The agent for the power hitter, who turns 30 on Dec. 29, told the New York Daily News that his client would "absolutely" have interest in meeting with the Mets, who don't have a rock-solid first baseman at the moment.
Before Minaya took charge, the name of first baseman Carlos Delgado was being whispered in some circles, although that appears to have cooled. That could open the door for a look at Sexson, who played in just 23 games and collected 90 at-bats for the Arizona Diamondbacks in 2004 before undergoing shoulder surgery.
While the Diamondbacks' gamble on the 6'7" Sexson did not pay dividends – the Milwaukee Brewers overhauled their major league roster by acquiring six players for their franchise player: Craig Capuano, Craig Counsell, Chad Moeller, Lyle Overbay, Jorge de la Rosa and Junior Spivey – Sexson's injury could wind up providing a bargain for whatever team winds up acquiring him.
Sexson has blasted 45 homers twice in his last three full seasons and has broke the 100 RBI mark in each of the three years, posting consistent batting averages of .271, .279 and .272. Even in his brief tenure with the Diamondbacks provided one memorable moment: a 503-foot home run off of the Chicago Cubs' Francis Beltran on April 27 that shattered several lights on the center field video screen at Bank One Ballpark.
The Mets patched things together this past season with a amalgam of Mike Piazza, Todd Zeile, Jason Phillips and Eric Valent at first base, but it's believed the team would like to establish continuity for the coming season.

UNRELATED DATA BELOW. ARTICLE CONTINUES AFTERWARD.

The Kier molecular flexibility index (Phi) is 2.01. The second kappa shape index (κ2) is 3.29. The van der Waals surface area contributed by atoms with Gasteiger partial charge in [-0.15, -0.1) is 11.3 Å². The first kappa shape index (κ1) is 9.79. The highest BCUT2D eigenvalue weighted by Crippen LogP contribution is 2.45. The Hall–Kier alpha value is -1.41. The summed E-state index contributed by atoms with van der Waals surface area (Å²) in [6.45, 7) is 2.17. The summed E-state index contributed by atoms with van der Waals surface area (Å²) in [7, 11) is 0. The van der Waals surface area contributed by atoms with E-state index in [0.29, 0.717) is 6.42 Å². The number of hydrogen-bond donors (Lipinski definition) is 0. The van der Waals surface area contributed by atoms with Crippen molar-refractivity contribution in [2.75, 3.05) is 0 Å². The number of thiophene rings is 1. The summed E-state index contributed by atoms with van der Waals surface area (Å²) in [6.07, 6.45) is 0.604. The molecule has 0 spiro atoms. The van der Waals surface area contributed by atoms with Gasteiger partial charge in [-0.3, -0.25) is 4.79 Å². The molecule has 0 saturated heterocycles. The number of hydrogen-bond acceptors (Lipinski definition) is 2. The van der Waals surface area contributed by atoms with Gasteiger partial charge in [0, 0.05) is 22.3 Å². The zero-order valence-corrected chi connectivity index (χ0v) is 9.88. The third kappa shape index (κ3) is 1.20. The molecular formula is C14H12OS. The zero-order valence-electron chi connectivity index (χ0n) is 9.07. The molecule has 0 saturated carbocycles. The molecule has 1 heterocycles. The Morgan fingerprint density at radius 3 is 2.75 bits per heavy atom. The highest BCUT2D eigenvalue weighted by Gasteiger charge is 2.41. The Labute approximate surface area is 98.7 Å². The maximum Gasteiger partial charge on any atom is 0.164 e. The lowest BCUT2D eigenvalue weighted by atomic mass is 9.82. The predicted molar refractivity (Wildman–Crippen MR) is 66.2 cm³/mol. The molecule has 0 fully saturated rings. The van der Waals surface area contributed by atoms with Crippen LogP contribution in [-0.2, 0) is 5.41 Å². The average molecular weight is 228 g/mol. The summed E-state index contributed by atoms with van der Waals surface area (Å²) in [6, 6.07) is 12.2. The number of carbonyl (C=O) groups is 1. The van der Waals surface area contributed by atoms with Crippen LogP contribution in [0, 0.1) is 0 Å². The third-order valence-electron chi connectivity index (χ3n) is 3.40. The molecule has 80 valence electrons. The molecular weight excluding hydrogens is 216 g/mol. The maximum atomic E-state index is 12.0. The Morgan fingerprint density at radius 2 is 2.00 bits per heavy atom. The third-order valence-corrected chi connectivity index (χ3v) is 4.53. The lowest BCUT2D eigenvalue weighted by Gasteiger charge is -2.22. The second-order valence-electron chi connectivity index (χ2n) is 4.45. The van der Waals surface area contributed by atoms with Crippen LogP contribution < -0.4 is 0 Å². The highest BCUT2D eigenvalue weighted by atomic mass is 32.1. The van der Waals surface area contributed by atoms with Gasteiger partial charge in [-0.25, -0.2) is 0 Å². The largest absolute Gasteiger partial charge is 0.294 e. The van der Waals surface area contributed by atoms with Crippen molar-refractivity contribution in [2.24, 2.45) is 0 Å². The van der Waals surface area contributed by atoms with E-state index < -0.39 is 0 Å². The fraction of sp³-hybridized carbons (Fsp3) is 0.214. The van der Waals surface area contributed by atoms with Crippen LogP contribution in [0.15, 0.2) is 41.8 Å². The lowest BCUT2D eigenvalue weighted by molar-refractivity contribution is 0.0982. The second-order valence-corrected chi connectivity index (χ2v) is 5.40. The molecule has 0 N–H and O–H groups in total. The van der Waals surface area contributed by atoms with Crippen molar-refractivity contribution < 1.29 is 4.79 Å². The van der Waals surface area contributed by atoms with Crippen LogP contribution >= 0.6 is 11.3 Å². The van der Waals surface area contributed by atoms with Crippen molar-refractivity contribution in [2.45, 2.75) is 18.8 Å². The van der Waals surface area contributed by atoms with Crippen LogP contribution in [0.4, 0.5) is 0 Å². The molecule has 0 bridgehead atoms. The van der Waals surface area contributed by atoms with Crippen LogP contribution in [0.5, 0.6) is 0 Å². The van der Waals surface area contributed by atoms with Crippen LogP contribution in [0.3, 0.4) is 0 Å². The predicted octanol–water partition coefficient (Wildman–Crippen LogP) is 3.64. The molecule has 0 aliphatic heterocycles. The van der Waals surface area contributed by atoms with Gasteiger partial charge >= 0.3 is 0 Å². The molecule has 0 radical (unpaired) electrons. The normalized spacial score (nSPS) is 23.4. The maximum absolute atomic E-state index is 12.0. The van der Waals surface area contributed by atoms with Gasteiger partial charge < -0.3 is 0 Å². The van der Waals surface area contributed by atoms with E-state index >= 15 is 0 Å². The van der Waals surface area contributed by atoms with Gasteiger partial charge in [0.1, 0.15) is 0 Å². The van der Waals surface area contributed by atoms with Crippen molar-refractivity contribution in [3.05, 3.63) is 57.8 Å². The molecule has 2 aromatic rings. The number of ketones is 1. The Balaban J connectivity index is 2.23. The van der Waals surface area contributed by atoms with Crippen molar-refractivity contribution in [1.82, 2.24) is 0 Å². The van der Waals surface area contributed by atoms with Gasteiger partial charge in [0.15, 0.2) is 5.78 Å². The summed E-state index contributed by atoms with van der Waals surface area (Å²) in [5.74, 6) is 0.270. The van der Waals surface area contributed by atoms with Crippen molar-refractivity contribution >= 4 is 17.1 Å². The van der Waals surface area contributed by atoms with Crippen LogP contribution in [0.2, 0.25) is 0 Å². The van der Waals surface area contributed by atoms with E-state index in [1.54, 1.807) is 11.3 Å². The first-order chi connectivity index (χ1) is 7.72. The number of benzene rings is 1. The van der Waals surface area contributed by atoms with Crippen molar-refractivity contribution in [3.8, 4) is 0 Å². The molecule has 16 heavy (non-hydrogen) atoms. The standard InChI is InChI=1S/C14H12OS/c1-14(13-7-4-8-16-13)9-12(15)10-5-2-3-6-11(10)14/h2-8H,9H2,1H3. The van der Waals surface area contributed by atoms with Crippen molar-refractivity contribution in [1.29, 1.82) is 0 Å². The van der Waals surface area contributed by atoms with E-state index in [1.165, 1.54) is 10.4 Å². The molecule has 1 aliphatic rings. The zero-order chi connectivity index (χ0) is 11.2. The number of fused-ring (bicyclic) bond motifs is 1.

Piazza has been told that his time at first base will be cut back if he's with the Mets next season, with the team looking at him more as a catcher after an infield experiment yielded so-so results. Zeile has retired and neither Phillips or Valent project as starting players.
Leyland told the Associated Press that he and GM Omar Minaya mutually agreed during a telephone conversation Tuesday that the position wasn't the right fit at this time. The Mets are said to be looking for a younger manager who would be involved in the year-round operations of the club, including scouting during the offseason.
Earlier this season, Cameron told reporters that he wouldn't be receptive to such a move, saying that if he wanted to play right field he would have signed with his hometown Atlanta Braves instead. Cameron may not have to worry too much, though: Beltran is considered a long shot to come to Shea Stadium, although it's probable he could land across town with the Yankees.